Tag Archives: B2

Guess my Age: a Fun Game to Practise Modal Verbs of Possibility and Certainty

Have you ever seen the contest  “El Concurso del Año” on TV? It is on Channel 4. I had never seen it before and I don’t think I am going to see it again any time soon. I found it incredibly boring and uninteresting. But dull as it was, I realized it had great potential to teach modal verbs. Yep. That sad! I am watching TV and  I can only think of teaching. So guess what, I am about to make this contest your new favourite thing to teach modals of possibility and certainty.

  • Now, what is the goal of the game? to guess the exact age of 6 celebrities. 
  • What’s the target language?  modal verbs of certainty and possibility in both their simple and perfect forms.
  • What skills are we working with? speaking and writing.

Materials: you will need blank slips of  paper  (a good opportunity to recycle the back of some old photocopies)

These are the basic rules of the game, which I have slightly modified to meet my students’ needs but hey, the ingredients in this game are just really appealing: celebrities, music, interaction, fun, new technologies…etc and lots of learning.

  1. The class is divided into teams. The aim of the game is to find out the exact age of some famous people while using the target language. In this case, modal verbs.
  2. Teams will be offered a clue to help them guess the exact age.

There are 3 types of clues:

  • the SONG ( one song released on the year of birth of the famous person)
  • the EVENT (an important event of the year the celebrity was born)
  • the CELEBRITY ( another famous person born in the same year)

To see how to play, and to play this fun game, open the interactive presentation below.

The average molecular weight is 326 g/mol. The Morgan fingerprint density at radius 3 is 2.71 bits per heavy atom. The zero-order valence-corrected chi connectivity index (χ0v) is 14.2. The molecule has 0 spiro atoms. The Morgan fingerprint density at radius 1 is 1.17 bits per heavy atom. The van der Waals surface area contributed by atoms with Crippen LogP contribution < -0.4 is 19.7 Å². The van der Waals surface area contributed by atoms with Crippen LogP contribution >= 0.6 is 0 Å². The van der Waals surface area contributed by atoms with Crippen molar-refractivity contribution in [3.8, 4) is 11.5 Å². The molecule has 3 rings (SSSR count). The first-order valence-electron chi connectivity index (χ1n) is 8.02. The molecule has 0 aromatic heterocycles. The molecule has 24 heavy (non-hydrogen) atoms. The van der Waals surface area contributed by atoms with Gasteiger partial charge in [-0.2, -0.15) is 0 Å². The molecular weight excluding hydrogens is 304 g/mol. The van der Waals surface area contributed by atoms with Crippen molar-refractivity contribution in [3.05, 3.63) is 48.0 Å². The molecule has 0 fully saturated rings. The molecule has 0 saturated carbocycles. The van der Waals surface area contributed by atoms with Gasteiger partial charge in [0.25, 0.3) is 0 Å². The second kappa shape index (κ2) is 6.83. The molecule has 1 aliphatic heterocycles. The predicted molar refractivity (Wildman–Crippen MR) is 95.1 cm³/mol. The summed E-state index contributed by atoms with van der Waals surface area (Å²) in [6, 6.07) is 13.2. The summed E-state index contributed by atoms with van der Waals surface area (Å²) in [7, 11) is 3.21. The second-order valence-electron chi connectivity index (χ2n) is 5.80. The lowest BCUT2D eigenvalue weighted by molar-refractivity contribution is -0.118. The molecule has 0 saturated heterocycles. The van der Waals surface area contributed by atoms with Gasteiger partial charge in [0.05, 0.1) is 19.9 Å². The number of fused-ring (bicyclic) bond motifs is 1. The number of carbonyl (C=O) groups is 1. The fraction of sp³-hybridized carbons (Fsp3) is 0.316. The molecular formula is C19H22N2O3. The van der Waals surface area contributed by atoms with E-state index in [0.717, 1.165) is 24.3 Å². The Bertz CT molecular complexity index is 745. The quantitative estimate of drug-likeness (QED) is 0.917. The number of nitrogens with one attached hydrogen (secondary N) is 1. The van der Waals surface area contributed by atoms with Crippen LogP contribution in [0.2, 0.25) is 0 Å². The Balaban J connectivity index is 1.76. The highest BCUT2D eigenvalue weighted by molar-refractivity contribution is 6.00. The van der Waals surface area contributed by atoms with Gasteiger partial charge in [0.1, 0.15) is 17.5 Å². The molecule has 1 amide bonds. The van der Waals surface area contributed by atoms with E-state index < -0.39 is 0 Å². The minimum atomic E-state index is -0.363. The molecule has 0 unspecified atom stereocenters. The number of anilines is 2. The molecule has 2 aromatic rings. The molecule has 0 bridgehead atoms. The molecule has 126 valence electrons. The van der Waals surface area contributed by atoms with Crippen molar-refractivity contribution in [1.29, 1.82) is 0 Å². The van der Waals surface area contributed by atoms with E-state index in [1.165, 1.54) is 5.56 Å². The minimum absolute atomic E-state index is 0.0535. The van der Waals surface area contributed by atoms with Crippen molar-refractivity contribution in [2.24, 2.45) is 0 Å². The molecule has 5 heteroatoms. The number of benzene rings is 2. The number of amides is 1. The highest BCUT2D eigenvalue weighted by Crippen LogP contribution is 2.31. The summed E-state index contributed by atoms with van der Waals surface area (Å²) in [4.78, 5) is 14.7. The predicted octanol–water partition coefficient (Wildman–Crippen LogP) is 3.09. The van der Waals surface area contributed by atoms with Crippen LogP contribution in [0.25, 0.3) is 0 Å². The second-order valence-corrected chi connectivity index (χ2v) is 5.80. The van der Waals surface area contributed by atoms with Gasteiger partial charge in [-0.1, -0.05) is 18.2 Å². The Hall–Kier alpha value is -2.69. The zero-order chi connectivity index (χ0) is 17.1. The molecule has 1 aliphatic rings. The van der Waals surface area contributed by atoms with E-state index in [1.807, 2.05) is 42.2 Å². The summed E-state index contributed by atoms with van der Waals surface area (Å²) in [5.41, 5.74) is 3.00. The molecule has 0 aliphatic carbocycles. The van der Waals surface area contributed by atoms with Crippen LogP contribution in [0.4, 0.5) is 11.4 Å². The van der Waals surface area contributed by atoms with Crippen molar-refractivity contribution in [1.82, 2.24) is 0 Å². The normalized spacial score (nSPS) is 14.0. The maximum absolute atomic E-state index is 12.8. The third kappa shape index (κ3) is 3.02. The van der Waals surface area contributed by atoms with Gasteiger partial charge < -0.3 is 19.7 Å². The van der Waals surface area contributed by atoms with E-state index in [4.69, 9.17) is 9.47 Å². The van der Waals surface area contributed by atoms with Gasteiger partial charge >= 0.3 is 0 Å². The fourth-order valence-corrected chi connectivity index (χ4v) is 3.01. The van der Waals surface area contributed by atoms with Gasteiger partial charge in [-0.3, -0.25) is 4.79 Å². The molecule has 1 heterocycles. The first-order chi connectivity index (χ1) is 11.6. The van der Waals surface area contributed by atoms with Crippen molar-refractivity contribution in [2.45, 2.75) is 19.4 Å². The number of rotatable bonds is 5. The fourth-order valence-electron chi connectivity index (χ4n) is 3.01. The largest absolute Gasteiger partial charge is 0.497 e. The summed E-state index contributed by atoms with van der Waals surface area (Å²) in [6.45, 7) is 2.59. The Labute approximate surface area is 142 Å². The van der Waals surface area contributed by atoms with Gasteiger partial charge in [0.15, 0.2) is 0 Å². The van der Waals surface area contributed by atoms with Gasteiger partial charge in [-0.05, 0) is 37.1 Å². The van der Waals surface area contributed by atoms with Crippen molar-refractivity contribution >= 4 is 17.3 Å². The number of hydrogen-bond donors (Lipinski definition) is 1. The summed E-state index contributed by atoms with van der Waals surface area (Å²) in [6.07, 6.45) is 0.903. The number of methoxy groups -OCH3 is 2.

Personal experience: students really enjoyed the game and in their excitement, they tended to say just the age or slip into Spanish. Remind them to use the target modal verbs and English.

Note: To enlarge this beautiful interactive presentation created with Genial.ly, click on 3 dots and then on the arrows.

Agony Aunts: a No-Prep Activity to Practise Giving and Receiving Advice

Are you gearing up for the first classes of the new year?  I  am. And I want to give my students a back-to-the-grind activity which would get them into the right mood, namely, engaged, learning and having fun.

Have you ever heard about “agony aunts” or“agony uncles”? I am sure you have! In case you have no clue about what I am talking about, this is the definition the Cambridge dictionary gives.

an agony aunt is a person, usually a woman, who gives  advice to people with personal problems, especially in a regular magazine or newspaper article

I bet you all have a famous Agony Aunt in your country.

Inspired by this well-known figure, I have designed this effective activity with two aims

  • To practice writing skills
  • To give students the opportunity to practise the language used to ask and give advice
  • To provide speaking practice interacting with different students

Materials: a piece of paper with “Thank you”  written on it for every student in the class. You can easily ask them to do it before the activity begins.

Step 1: Writing

1. Reading a model.

  • Ask students to discuss, in pairs, who is better at giving advice, men or women.  Ask for feedback.
  • Using the OHP, display the picture below and read it with your students.I hope nobody takes offence, it is just meant for fun!

2. Writing. Individually, ask students to write about a problem they might have. They can also invent it. Walk around the class helping them with grammar and vocabulary.

Step 2 Revising vocabulary to give and ask for advice

Write two columns on the board; one with the heading Giving Advice and the other one with the heading Asking for Advice and ask students to contribute to both. It could look like this

Giving Advice

  • if I were you, I’d…
  • I think you should…
  • In my opinion, you shouldn’t
  • Why don’t you…?
  • I would advise you to
  • You might try….

Asking for Advice

  • What should I do ( about)…?
  • What do you think I should…?
  • Can/ could you give me some advice about…?
  • Do you have any advice on—?
  • Could you recommend…?
  • What do you suggest I do?
  • What ought I to do?

 

STEP 3. Speaking